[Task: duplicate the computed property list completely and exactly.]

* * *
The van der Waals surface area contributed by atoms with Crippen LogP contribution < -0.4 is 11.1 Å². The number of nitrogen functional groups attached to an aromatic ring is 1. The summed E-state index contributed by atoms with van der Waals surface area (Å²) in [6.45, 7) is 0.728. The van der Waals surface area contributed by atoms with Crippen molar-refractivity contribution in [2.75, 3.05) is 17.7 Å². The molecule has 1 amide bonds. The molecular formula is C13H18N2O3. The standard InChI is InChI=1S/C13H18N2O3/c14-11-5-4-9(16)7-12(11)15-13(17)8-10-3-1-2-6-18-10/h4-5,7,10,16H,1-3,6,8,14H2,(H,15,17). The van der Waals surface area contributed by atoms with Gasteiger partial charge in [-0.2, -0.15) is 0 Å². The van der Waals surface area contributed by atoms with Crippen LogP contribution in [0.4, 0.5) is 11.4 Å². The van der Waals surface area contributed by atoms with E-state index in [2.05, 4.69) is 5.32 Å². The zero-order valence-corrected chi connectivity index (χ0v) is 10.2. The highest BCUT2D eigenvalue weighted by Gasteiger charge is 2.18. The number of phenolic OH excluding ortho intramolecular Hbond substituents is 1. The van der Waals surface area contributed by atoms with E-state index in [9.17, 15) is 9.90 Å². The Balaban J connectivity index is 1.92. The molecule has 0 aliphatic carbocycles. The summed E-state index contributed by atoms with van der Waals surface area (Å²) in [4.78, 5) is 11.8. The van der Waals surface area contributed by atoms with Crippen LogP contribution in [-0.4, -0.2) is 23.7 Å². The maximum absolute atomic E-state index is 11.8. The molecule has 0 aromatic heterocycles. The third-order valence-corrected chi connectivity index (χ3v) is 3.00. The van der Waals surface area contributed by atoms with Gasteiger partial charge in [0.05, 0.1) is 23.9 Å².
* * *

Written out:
The van der Waals surface area contributed by atoms with Crippen LogP contribution < -0.4 is 11.1 Å². The number of nitrogen functional groups attached to an aromatic ring is 1. The summed E-state index contributed by atoms with van der Waals surface area (Å²) in [6.45, 7) is 0.728. The van der Waals surface area contributed by atoms with Crippen molar-refractivity contribution in [2.75, 3.05) is 17.7 Å². The molecule has 1 amide bonds. The molecular formula is C13H18N2O3. The standard InChI is InChI=1S/C13H18N2O3/c14-11-5-4-9(16)7-12(11)15-13(17)8-10-3-1-2-6-18-10/h4-5,7,10,16H,1-3,6,8,14H2,(H,15,17). The van der Waals surface area contributed by atoms with Gasteiger partial charge in [-0.2, -0.15) is 0 Å². The van der Waals surface area contributed by atoms with Crippen LogP contribution in [0.4, 0.5) is 11.4 Å². The van der Waals surface area contributed by atoms with E-state index in [2.05, 4.69) is 5.32 Å². The zero-order valence-corrected chi connectivity index (χ0v) is 10.2. The highest BCUT2D eigenvalue weighted by Gasteiger charge is 2.18. The number of phenolic OH excluding ortho intramolecular Hbond substituents is 1. The van der Waals surface area contributed by atoms with E-state index in [9.17, 15) is 9.90 Å². The Balaban J connectivity index is 1.92. The molecule has 0 aliphatic carbocycles. The summed E-state index contributed by atoms with van der Waals surface area (Å²) in [4.78, 5) is 11.8. The van der Waals surface area contributed by atoms with Crippen LogP contribution in [-0.4, -0.2) is 23.7 Å². The maximum absolute atomic E-state index is 11.8. The molecule has 0 aromatic heterocycles. The third-order valence-corrected chi connectivity index (χ3v) is 3.00. The van der Waals surface area contributed by atoms with Gasteiger partial charge in [0.05, 0.1) is 23.9 Å².